To make the selection draggable, we need to deduce when the user moves and releases the mouse button.

Also, we've got the selection offset relative to the mouse position. We'll need it later, in the moveSelection() function.

Step 6: Picking the Resize Handlers

The user will be able to resize the selection by picking and dragging one of the resize handlers. And this can be done in two ways: on both axis - if the user chooses to drag a handler from a corner - or on one axis - if the user chooses to drag a handler from the middle of a side.

We've written a case for each resize handler, because each one needs specific settings.

Step 7: Enhancing resizeSelection()

Different from the first version, the resizeSelection() function will be able to test the minimum/maximum size and lock the aspect ratio of the selection.

Additionally, we've invoked the onChange() callback at the end of the function. The getCropData() function returns the current state of the plug-in. We'll write its body a few steps later.

Step 8: Moving the Selection

Now we'll write the moveSelection() function.

Just like before, we've invoked the onChange() callback at the end of the function.

Step 9: Enhancing releaseSelection()

We need to edit the releaseSelection() function too.

We've reset the resize constraints and added support for the preview pane. Also, we've invoked the onSelect() callback in the same manner as we did before with the onChange() function.

Step 10: Getting the Current State

Now, we are almost ready. Let's write the getCropData() function.

We've just written the last function of this file. Save it and prepare for the next step.

Step 11: Minifying the Code

"Minifying the code reduces its size and improves loading time."

In this step, we'll minify the code of our plug-in to reduce its size and improve the loading time. This practice consists in removing unnecessary characters like comments, spaces, newlines and tabs. Two popular tools for minifying JavaScript code are YUI Compressor (which can also minify CSS) and JSMin. We'll use the first one. Also, it is open-source, so you can take a look at the code to understand exactly how it works.

Using the YUI Compressor

YUI Compressor is written in Java, so it doesn't matter which operating system you use. The only requirement is Java >= 1.4. Download the YUI Compressor and extract it in the /resources/js/imageCrop/ folder. Open the command line and change the current working directory to the same path.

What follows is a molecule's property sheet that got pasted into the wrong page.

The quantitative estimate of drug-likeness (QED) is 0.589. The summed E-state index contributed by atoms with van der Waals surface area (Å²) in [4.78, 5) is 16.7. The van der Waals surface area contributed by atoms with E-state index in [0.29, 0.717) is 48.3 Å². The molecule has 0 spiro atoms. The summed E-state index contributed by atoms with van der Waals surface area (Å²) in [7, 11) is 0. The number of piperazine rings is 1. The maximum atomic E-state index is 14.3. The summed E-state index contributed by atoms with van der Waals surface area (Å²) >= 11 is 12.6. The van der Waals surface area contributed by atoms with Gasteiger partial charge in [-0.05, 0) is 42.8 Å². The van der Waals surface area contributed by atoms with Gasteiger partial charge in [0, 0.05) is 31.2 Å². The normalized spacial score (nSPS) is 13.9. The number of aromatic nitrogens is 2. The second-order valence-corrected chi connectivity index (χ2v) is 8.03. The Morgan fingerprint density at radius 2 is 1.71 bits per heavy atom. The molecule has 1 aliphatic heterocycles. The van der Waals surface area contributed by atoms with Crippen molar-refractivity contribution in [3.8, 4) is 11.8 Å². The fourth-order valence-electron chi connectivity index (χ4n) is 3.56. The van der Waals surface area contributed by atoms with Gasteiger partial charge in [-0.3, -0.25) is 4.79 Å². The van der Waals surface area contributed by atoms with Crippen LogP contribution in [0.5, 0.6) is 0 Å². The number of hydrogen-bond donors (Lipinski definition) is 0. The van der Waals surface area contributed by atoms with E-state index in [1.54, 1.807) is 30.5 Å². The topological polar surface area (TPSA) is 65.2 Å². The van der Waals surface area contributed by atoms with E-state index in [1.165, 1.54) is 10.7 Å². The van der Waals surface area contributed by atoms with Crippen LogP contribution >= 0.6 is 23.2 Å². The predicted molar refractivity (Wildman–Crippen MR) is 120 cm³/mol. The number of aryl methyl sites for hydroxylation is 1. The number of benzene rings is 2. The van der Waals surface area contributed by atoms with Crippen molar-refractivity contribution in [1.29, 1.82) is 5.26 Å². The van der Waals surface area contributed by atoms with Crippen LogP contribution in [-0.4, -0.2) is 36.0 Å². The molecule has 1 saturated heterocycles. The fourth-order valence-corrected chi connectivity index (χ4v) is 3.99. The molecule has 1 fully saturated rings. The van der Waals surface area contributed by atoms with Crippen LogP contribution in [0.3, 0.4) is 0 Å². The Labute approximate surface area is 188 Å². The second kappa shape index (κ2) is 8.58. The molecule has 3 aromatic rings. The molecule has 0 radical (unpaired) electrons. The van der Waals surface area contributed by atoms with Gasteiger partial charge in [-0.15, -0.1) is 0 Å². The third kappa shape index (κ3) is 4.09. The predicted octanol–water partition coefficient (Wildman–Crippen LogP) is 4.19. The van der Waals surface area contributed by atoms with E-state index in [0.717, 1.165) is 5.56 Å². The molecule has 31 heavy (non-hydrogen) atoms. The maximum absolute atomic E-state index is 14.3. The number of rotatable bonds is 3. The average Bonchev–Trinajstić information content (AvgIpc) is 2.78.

If you're using it for the first time you should start by executing the following line in the command line and read the usage instructions.

Now let's minify our code.

Don't forget to replace x.y.z with the YUI Compressor version that you're using. And that's it; wait for it to finish and then close the command line window.

Step 12: Styling the New Elements

Open up /resources/js/imageCrop/jquery.imagecrop.css and add the following lines to it:

We've added some styling for the size hint, preview pane and resize handlers.

Step 13: Testing the Final Result

First, let's load the minified plug-in.

To be able to test the plug-in, we need to somehow get the selection size and position. That's why we'll use onSelect callback; it returns an object with the current state of the plug-in.

The updateForm() function sets the input values and retains it if the selection exists. Next, the validateForm() function tests if the selection exists and displays an alert pop-up if it's needed.

Let's add the form.

We've added a few hidden inputs and a submit button.


In this example, we'll use PHP with the gd library but you can use any other server-side scripting language that supports a graphic library.

Create an empty file, name it crop.php and fire up your editor.

We've used the imagecreatefromjpeg() method to create a new image from the source path and imagecreatetruecolor() to create the output as a true color image. Next, we've called imagecopyresampled() to copy and resize a part of the image with resampling. The current document type is not what we need, so we call the header() function to change it to image/jpeg. The images that aren't needed anymore are destroyed with the imagedestroy() function. With exit(), we stop the execution of the current script.

That's All

We now have a fully customizable jQuery image cropping plug-in that allows the user to make, drag and resize a selection and displays a size hint and a preview pane. And yes, it looks the same even in Internet Explorer 6! So that completes are two-part tutorial! Thanks for reading!